Researchers from the Research School of Biology (RSB) and CSIRO have been given $400,000 and $600,000 respectively for a collaborative project to improve rice and tackle the impending food crisis.
Professor Susanne von Caemmerer of RSB and Dr Robert Furbank of CSIRO are part of the Molecular Physiology team of the C4 Rice Consortium, the largest non-profit rice research institute in the world, assembled to maximise the potential of rice as a food crop.
The Consortium, led by the International Rice Research Institute (IRRI), seeks to create C4 rice – rice with a built-in fuel injector to better convert sunlight into grain, potentially resulting in up to 50% higher production, while using less water and nutrients.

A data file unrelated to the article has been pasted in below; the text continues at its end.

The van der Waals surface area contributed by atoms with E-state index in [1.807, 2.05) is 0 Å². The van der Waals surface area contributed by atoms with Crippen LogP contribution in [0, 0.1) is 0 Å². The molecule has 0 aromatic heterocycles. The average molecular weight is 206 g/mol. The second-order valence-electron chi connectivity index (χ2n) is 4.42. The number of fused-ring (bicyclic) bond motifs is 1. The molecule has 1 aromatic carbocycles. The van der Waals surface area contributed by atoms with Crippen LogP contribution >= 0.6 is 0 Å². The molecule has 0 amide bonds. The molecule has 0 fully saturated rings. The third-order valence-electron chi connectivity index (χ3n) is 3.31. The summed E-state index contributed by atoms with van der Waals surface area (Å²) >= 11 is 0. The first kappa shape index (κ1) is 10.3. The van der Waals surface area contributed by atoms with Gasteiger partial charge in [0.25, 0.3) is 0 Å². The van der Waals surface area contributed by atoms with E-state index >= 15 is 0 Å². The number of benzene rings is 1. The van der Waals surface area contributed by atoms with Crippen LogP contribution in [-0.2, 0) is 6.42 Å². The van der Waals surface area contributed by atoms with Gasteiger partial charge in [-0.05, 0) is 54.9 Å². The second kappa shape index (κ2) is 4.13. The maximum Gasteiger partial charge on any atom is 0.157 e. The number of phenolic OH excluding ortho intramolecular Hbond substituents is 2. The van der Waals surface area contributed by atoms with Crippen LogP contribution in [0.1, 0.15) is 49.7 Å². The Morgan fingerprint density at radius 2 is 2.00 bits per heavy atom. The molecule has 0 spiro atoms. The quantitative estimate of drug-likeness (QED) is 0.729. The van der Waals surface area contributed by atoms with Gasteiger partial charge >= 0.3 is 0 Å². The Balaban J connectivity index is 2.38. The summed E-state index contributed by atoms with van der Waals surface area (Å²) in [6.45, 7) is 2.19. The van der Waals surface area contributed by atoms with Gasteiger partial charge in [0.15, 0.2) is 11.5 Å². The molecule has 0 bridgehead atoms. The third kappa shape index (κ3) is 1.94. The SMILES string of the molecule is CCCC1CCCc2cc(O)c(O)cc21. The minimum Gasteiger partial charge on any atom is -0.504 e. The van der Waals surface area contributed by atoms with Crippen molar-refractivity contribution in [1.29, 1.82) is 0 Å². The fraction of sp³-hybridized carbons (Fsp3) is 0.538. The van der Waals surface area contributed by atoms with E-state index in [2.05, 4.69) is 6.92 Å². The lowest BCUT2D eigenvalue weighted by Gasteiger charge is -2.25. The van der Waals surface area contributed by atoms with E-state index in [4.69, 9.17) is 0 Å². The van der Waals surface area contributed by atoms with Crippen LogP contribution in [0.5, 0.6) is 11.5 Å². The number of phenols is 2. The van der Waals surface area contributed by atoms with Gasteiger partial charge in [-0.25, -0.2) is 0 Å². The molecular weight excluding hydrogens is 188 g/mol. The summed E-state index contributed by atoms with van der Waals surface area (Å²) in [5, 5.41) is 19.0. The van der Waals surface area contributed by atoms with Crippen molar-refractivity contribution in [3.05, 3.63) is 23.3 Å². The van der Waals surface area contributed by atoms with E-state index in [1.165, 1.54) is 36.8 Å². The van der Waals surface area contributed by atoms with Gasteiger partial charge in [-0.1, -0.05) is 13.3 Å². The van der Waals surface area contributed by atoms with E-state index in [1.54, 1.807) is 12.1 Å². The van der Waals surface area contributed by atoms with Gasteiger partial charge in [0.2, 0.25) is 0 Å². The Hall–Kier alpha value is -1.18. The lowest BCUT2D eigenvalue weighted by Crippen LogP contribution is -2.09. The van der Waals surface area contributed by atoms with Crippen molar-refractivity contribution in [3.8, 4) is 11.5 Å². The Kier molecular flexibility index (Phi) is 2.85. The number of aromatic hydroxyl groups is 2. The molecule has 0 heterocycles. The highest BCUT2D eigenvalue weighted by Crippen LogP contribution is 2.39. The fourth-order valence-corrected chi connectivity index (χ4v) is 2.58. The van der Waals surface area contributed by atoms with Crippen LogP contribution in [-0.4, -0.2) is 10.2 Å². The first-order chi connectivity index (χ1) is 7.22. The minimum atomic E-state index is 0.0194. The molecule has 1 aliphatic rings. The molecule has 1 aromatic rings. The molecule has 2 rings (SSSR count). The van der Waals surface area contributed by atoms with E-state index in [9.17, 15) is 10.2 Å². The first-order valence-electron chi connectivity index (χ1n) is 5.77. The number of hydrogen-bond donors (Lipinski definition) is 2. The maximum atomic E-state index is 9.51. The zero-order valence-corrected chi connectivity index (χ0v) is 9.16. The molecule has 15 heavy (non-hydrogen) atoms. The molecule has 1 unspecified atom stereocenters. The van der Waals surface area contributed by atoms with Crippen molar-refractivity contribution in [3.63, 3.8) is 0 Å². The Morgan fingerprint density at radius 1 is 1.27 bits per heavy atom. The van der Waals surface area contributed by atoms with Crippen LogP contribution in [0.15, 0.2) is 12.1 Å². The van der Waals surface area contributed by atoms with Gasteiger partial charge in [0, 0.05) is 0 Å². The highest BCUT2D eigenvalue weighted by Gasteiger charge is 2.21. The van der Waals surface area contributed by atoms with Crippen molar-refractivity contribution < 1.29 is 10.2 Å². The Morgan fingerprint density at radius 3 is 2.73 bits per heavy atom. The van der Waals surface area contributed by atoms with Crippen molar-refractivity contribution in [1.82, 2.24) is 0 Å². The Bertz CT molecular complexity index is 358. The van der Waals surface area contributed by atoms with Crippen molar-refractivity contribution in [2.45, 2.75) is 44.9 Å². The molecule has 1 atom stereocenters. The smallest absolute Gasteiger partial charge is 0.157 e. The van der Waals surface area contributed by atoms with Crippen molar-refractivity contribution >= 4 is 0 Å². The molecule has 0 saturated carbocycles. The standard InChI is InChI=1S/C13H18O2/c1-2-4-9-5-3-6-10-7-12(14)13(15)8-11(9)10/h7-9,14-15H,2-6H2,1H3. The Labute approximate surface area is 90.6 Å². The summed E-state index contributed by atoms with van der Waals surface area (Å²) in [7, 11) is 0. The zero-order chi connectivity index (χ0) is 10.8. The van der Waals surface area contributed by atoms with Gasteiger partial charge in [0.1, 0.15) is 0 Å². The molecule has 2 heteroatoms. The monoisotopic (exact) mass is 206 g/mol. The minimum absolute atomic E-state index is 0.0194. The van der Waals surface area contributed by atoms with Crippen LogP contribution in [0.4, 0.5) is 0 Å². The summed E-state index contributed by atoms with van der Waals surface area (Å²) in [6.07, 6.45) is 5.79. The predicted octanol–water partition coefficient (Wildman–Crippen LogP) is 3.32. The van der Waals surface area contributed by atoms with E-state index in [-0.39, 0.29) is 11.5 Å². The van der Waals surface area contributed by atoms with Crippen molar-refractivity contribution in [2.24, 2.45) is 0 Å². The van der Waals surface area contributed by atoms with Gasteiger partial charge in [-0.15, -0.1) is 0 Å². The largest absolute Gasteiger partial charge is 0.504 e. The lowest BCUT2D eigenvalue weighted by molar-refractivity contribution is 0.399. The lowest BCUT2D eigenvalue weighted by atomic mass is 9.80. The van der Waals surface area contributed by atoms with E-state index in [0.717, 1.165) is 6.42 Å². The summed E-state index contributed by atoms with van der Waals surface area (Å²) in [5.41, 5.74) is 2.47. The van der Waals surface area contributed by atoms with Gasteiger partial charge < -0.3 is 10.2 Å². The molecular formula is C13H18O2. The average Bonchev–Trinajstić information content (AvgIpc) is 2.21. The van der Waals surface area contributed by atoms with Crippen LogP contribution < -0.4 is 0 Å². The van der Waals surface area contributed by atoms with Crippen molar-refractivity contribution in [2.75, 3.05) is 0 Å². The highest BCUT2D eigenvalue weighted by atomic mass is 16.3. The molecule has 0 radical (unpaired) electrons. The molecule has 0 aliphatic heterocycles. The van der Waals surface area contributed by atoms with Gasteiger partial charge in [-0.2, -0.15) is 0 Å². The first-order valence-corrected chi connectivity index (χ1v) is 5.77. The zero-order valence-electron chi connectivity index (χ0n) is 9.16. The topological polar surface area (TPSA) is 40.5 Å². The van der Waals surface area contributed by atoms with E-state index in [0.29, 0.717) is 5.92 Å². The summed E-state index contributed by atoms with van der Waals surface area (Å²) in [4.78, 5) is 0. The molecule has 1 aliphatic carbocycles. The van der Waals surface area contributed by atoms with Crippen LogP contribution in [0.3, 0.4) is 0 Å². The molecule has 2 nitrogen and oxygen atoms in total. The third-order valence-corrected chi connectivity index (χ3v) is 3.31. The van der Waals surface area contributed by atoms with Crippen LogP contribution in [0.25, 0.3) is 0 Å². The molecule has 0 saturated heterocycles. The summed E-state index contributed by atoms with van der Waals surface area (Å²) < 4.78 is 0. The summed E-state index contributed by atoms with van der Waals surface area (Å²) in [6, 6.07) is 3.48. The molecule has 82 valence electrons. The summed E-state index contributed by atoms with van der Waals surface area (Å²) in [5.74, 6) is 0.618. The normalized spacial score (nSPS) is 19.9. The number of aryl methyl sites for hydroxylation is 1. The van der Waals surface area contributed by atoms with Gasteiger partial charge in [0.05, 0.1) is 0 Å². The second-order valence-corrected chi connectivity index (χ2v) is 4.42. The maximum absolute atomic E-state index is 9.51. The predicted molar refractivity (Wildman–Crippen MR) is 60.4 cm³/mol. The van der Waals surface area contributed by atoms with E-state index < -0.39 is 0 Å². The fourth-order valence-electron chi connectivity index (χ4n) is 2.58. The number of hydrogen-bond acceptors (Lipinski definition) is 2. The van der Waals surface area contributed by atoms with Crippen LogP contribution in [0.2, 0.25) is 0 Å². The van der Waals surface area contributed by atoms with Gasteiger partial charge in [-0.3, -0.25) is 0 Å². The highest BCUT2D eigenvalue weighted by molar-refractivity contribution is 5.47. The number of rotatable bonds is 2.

The Bill & Melinda Gates Foundation (BMGF), the UK government, and IRRI have put $14 million behind C4 rice over the next three years.
Researchers have successfully introduced 10 out of the 13 genes needed for C4 rice. In this second phase of the project, the Consortium aims to produce C4 rice prototypes for testing.
Professor von Caemmerer says the grant will be used to employ a postdoctoral fellow in RSB who will develop improved versions of Setaria viridis and Kitake rice, by selecting plants with the best mix of anatomical and biochemical features for C4 photosynthesis.